I also don't think it will happen. Bolsonaro says he would consider it because of Russia's presence in Venezuela. My impression is also that the interviewer led him in that direction--it's not something he stated on his own, though it is true that he didn't just say "no." He also says he wants Brazil to have  “supremacy here in South America.” By virtue of U.S. troops? He also claimed vaguely that Donald Trump was interested in this sort of thing. I can see the U.S. interest but I don't see how U.S. troops helps Brazil--Russia isn't going to invade from Venezuela.

2019 is going to be a rough ride.

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Duque Woos Trump

There is a stir in Colombia stemming from Iván Duque's comment to Secretary of State Mike Pompeo that the founding the fathers of the United States were "crucial" to Colombian independence (he said the words that he tweeted after the hug). Supporters and critics are going at one another on social media (naturally). The discussion goes into the meaning of neutrality but also the Monroe Doctrine.



Now, it's worth mentioning that at the time many Latin American leaders did view the Monroe Doctrine in a positive light, precisely because they thought the U.S. would protect them from European powers. That soured over time as it became clear first that the U.S. invoked it quite selectively and then expanded it in a decidedly imperial manner.

But let's set that aside to look instead at the optics of Duque's statement right now. These days the Monroe Doctrine is widely--almost universally--viewed in Latin America as negative. It became the foundation for U.S. intervention for decades. Invoking it will get you positive reviews only from the United States government and its closest allies (like Alvaro Uribe, who has been tweeting approvingly). The message was intended for Donald Trump.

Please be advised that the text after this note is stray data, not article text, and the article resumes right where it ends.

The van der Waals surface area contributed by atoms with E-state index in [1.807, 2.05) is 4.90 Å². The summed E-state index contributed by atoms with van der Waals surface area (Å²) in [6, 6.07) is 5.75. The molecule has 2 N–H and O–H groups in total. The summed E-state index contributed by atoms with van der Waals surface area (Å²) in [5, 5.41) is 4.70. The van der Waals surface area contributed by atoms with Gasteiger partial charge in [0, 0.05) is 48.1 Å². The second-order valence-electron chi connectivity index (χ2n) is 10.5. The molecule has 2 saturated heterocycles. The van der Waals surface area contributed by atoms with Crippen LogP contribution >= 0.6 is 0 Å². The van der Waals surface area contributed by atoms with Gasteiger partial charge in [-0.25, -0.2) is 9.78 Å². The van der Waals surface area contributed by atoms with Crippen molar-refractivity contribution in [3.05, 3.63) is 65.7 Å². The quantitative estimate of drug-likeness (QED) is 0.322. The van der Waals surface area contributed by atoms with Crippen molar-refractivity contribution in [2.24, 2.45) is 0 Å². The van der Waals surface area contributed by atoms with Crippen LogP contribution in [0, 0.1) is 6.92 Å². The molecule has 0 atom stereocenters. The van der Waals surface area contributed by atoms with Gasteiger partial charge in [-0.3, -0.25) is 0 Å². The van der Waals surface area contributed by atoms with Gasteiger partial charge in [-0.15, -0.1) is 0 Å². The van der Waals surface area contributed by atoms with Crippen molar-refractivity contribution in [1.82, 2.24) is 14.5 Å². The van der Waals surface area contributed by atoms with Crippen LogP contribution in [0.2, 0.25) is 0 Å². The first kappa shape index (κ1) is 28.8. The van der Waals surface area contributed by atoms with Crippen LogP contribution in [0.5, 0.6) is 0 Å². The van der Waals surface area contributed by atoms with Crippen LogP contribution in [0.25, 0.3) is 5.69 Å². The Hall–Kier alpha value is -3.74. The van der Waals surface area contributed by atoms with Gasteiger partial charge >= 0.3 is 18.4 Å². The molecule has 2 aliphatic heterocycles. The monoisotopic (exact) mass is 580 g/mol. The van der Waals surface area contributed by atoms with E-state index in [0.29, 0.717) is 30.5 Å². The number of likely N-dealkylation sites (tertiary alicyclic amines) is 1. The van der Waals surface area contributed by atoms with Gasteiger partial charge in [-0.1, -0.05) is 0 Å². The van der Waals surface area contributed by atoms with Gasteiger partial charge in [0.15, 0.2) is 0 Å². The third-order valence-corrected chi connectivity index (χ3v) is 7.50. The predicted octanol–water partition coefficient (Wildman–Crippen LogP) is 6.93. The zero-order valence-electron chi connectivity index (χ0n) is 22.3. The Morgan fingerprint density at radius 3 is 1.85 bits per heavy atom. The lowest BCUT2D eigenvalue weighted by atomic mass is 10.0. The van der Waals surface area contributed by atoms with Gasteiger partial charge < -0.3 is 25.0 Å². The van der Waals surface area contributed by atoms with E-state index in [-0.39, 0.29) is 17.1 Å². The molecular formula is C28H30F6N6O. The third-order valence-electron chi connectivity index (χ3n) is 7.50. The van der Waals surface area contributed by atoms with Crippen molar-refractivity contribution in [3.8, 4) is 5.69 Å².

Duque wants Trump's approval, which has been slow in coming. Trump cancelled two visits to Colombia in 2018 and periodically emits critical tweets or statements about Colombia's failure to address the flow of narcotics. This is from September 2018:

PRESIDENT TRUMP:  What I want — what I want and what we’ve discussed, and one of the reasons I was so happy to see the President’s victory — that was a great victory and there was a very worldwide, world-renowned victory because of his strong stance on drugs. 
Now, if he comes through, we think he’s the greatest.  If he doesn’t come through, he’s just another President of Colombia.
Duque's simple message (and all messages to Trump must be simple) is that we love you, we love your history, and we will even give you a lot of the credit for our own independence. Just please be my friend.

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Thursday, January 03, 2019

Pompeo's Latin America Trip in Six Tweets

Secretary of State Mike Pompeo sent six tweets in the past 24 hours about his trips to Brazil and Colombia.

The first praised Brazil's "thriving democracy" even as it removed a president by questionable means not so long ago.

The second said he hoped to strengthen "reciprocal" trade with Brazil, as if there was some other kind of trade.

The third was about meeting Jair Bolsonaro to discuss their "shared commitment" to human rights, something both governments are intent on violating.

The fourth was more about Brazil's democracy, which is currently on weak foundations.

The fifth was about meeting Iván Duque to discuss "shared goals" that apparently do not include the peace process.

The sixth inexplicably called attention to the fact that he could not be bothered to spend more than two hours total in Colombia despite it being a "key U.S. partner." Dissing Colombia has become a habit for the administration.